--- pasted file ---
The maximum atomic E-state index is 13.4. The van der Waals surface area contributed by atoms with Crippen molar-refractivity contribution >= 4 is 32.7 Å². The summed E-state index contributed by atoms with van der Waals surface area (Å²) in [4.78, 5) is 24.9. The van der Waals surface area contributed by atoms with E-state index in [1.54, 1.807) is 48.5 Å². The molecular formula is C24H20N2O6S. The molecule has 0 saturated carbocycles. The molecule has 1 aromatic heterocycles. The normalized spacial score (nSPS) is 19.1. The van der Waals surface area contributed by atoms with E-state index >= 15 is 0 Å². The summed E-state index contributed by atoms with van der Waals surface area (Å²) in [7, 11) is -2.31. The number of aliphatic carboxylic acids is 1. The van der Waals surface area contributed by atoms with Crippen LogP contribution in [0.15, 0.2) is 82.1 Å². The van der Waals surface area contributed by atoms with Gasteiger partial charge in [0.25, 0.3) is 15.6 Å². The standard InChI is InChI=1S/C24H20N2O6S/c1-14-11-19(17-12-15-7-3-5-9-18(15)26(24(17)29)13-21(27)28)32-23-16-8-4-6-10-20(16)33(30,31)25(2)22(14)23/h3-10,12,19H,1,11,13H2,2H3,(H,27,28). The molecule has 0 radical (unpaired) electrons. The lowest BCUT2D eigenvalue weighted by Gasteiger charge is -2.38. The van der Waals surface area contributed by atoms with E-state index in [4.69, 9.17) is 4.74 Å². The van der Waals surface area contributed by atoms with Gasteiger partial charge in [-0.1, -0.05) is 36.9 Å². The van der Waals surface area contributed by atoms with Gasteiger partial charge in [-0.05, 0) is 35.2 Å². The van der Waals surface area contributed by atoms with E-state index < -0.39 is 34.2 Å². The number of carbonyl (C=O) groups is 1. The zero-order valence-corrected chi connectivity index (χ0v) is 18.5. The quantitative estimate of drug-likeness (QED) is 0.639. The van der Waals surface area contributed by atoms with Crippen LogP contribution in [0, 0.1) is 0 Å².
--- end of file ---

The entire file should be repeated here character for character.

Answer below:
The maximum atomic E-state index is 13.4. The van der Waals surface area contributed by atoms with Crippen molar-refractivity contribution >= 4 is 32.7 Å². The summed E-state index contributed by atoms with van der Waals surface area (Å²) in [4.78, 5) is 24.9. The van der Waals surface area contributed by atoms with E-state index in [1.54, 1.807) is 48.5 Å². The molecular formula is C24H20N2O6S. The molecule has 0 saturated carbocycles. The molecule has 1 aromatic heterocycles. The normalized spacial score (nSPS) is 19.1. The van der Waals surface area contributed by atoms with E-state index >= 15 is 0 Å². The summed E-state index contributed by atoms with van der Waals surface area (Å²) in [7, 11) is -2.31. The number of aliphatic carboxylic acids is 1. The van der Waals surface area contributed by atoms with Crippen LogP contribution in [0.15, 0.2) is 82.1 Å². The van der Waals surface area contributed by atoms with Gasteiger partial charge in [0.25, 0.3) is 15.6 Å². The standard InChI is InChI=1S/C24H20N2O6S/c1-14-11-19(17-12-15-7-3-5-9-18(15)26(24(17)29)13-21(27)28)32-23-16-8-4-6-10-20(16)33(30,31)25(2)22(14)23/h3-10,12,19H,1,11,13H2,2H3,(H,27,28). The molecule has 0 radical (unpaired) electrons. The lowest BCUT2D eigenvalue weighted by Gasteiger charge is -2.38. The van der Waals surface area contributed by atoms with E-state index in [4.69, 9.17) is 4.74 Å². The van der Waals surface area contributed by atoms with Gasteiger partial charge in [-0.1, -0.05) is 36.9 Å². The van der Waals surface area contributed by atoms with Gasteiger partial charge in [-0.05, 0) is 35.2 Å². The van der Waals surface area contributed by atoms with E-state index < -0.39 is 34.2 Å². The number of carbonyl (C=O) groups is 1. The zero-order valence-corrected chi connectivity index (χ0v) is 18.5. The quantitative estimate of drug-likeness (QED) is 0.639. The van der Waals surface area contributed by atoms with Crippen LogP contribution in [0, 0.1) is 0 Å².